Her psychotherapist responded that she understood Cindy's need to heal from the breakup, which triggered childhood abandonment issues for Cindy.  She recommended that they use EMDR therapy to help Cindy to resolve her current emotional issues as well as her history of emotional abandonment in her family of origin (see my articles: What is EMDR Therapy?).

Cindy's therapist also told Cindy didn't need to avoid relationships altogether after she felt she recovered from the breakup.  She explained that Cindy could learn about herself and about how to be in a relationship while being in a relationship.

At that point in therapy, Cindy maintained that she felt it would be unwise for her to begin a new relationship until she learned enough about herself and how to be in a relationship.  She was sure she would make all the same mistakes again that she made with Dan and prior boyfriends.  She felt too emotionally vulnerable to even consider a relationship, so her psychotherapist told her to do what she thought was best for herself and, at the same time, keep an open mind that she might be able to enter into another relationship before she felt she knew how to be in a relationship.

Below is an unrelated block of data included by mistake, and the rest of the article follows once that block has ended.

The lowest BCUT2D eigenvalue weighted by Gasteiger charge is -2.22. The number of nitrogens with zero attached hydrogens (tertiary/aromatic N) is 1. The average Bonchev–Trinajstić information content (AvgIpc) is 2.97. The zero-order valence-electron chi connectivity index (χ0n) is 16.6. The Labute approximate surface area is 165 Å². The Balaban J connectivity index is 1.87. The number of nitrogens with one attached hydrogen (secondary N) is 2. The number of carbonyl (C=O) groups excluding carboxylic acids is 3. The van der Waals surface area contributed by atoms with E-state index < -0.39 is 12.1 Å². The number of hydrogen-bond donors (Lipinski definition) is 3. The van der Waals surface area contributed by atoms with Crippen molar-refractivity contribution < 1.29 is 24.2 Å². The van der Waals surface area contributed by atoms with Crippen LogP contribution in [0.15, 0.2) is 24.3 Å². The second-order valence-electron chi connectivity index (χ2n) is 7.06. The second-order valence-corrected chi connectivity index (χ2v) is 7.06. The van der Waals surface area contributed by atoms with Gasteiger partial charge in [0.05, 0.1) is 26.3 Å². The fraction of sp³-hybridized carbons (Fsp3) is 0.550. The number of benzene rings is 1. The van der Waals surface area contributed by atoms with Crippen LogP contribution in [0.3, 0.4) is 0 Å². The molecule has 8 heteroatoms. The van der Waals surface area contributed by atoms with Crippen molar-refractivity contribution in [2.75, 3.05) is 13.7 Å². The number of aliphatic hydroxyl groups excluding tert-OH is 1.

Over the next several months, Cindy was able to work through much of her grief about the breakup with EMDR therapy, and she and her psychotherapist began working on her earlier abandonment issues related to her family.

It was at that point when she met Sam in a writing class.  Although she was hesitant, Cindy accepted his invitation to go for coffee.  She felt the chemistry between them immediately, but she told herself that she wouldn't allow herself to get romantically involved with Sam because she wasn't ready.

After the writing class was over and Sam asked her out on a date where it was clear that he was interested in more than just a friendship, Cindy told him that she enjoyed his company, but she wanted to remain friends because she wasn't ready to get involved with anyone.  Sam told her that he could accept this and told her that he wouldn't pressure her for anything more.